Many brokers thrive on busy days and big workloads but balancing a challenging career with a fulfilling personal life can leave even the most adept professional under pressure and out of time.
In fact, comprehensive data from icare – the largest workers’ compensation insurer in NSW – shows that professionals in the finance and insurance industry are most vulnerable to psychological injuries, representing 15% of all claims during the past five years.
This mirrors an earlier 2018 report from mental health organisation SuperFriend, which found that 44% of people working in the financial services industry left work for reasons related to their mental health. Another study from specialist insurer Ecclesiastical found that 78% of brokers felt stressed at work, with a third saying they experienced the feeling at least once a week. Heavy workloads, regulation, volume of paper work and pressure to hit targets were all cited as contributing to mental health issues.
Luke De Laurence is one broker who is particularly time poor – in addition to managing the specialist Bikesure business unit, he continues to study, pursues an ardent passion for cycling, and has headed up a long-running fundraising campaign for aero-medical charity LifeFlight – all the while raising a young family.
Speaking to Insurance Business, De Laurence acknowledged he often has a lot on his plate but says there are ways to make it all manageable.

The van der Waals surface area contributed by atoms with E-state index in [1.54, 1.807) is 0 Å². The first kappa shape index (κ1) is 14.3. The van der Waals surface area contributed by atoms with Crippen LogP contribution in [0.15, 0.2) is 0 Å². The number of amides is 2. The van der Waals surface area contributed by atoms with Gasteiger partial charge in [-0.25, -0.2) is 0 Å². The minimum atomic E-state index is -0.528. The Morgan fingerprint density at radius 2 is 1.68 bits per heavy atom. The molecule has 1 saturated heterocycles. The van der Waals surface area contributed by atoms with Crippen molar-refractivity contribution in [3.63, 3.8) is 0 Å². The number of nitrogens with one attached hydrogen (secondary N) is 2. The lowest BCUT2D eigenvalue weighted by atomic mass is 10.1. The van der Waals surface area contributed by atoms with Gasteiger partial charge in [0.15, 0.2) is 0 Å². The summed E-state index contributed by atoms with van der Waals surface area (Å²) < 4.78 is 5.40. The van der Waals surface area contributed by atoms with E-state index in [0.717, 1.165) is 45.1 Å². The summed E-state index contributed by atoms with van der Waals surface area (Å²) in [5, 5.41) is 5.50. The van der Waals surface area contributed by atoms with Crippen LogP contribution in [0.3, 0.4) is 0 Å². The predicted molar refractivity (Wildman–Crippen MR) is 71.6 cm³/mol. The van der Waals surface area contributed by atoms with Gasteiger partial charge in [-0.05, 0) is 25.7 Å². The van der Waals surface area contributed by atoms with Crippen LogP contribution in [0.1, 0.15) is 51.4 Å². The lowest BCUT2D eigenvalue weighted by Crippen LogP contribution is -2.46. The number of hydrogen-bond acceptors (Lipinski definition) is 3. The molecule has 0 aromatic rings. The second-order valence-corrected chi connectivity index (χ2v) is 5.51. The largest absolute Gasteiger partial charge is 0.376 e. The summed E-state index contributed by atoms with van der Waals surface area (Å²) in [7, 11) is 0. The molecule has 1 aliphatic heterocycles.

“Be fiercely protective of your time,” he says. “I think it’s that simple; engage with what you are doing when you need to be doing it. The other stuff can wait. Family comes first.”
De Laurence, who recently cycled the equivalent vertical elevation of Mount Everest in order to raise funds for LifeFlight, also warned other time-poor brokers about the risks of modern technology.
“I think it’s easy to allow yourself to be trained by your phone, you get that notification and you respond instantly but it’s a disservice to yourself,” he said.
“You are just creating an expectation of instant response for everything and slowing yourself down because you never get to finish anything you start. It’s why I’m not a fan and I rarely use the instant messaging function in skype; its built on an expectation of dropping everything for an instant response.”
Discussing tried-and-tested time management tactics, De Laurence said he ascribes to Eisenhower’s Urgent/Important principal. It stems from a 1954 speech in which former US President Dwight D. Eisenhower quoted Dr J. Roscoe Miller, president of Northwestern University.
“I have two kinds of problems: the urgent and the important,” he told the Second Assembly of the World Council of Churches. “The urgent are not important, and the important are never urgent.”
Under this method, users separate tasks into four categories: important and urgent, important but not urgent, not important but urgent and not important and not urgent.
Often users find the tool allows them to prioritise their time more effectively, allowing them to deal with truly urgent issues while working towards important, longer-term goals.
“It really works for me when it comes to time management,” said De Laurence, before urging other brokers to try it themselves.